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  • Writer's pictureAlan Jacobs

Calculating a Pension’s Present Value

When someone has a monthly pension, sometimes they would like to keep that pension for themselves and pay the other spouse the cash value. Trying to understand the cash value of a monthly pension is one of the trickiest aspects of divorce mediation and most definitely is not an exact science.

As Steven Able writes in this excellent blog posting, generally speaking, most people who evaluate pensions to develop what is called a “present value,” use computer programs that take into account many factors. The general idea is to figure out how much money you would have to have in a bank account to produce interest that would pay the same amount as the pension pays each month. This is then complicated by the fact that the pension does not pay forever. It stops when the pensioner passes away.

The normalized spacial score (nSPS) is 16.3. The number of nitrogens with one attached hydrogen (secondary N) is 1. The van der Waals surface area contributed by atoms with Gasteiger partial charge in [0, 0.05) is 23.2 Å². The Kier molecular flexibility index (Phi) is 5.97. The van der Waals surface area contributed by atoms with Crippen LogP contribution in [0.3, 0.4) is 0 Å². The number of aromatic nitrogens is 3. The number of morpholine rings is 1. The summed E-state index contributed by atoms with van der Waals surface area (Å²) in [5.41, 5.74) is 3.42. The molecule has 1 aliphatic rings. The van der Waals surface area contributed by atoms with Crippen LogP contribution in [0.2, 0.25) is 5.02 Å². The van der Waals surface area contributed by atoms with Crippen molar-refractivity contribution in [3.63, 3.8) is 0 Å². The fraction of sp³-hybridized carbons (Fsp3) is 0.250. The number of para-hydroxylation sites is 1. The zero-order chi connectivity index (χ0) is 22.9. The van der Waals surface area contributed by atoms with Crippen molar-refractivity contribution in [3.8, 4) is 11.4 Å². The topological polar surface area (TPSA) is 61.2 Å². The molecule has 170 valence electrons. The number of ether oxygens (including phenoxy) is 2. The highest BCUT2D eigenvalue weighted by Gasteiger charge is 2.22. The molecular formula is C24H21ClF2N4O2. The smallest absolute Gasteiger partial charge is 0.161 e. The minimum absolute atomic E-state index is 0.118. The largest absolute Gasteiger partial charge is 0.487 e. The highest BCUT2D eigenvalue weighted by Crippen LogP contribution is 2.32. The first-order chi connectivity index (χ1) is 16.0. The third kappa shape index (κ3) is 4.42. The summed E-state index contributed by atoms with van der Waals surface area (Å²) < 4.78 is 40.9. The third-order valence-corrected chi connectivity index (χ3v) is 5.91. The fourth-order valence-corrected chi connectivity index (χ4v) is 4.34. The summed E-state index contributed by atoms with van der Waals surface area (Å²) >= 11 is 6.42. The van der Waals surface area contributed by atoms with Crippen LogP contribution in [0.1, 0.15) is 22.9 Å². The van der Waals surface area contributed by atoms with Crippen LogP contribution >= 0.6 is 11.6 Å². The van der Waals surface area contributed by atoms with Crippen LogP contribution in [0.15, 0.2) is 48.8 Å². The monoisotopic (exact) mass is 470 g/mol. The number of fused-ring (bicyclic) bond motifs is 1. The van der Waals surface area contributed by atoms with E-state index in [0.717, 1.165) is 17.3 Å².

The end result is a number which can then be used to trade off against other assets. Just to get an idea of what these numbers look like — for the $50,000 a year pension, the present value for a 45-year-old who could retire at the age of 65, would be about $380,500. If the same person was 60 years old and could retire at 65, the value would be about $617,600.

For some couples, this is a great way to go because it creates a finite ending in which they are no longer involved with each other financially in any way. Other people are not willing to give up their rights to a pension, and still, others are not willing to pay the price of giving up their right to a pension when they don’t know how long they are going to collect.

Whether or not a given couple is going to need a present value computation is a question that has to be decided, usually before paying the price for having it done. The fees for present value calculations are usually in the $500 range.

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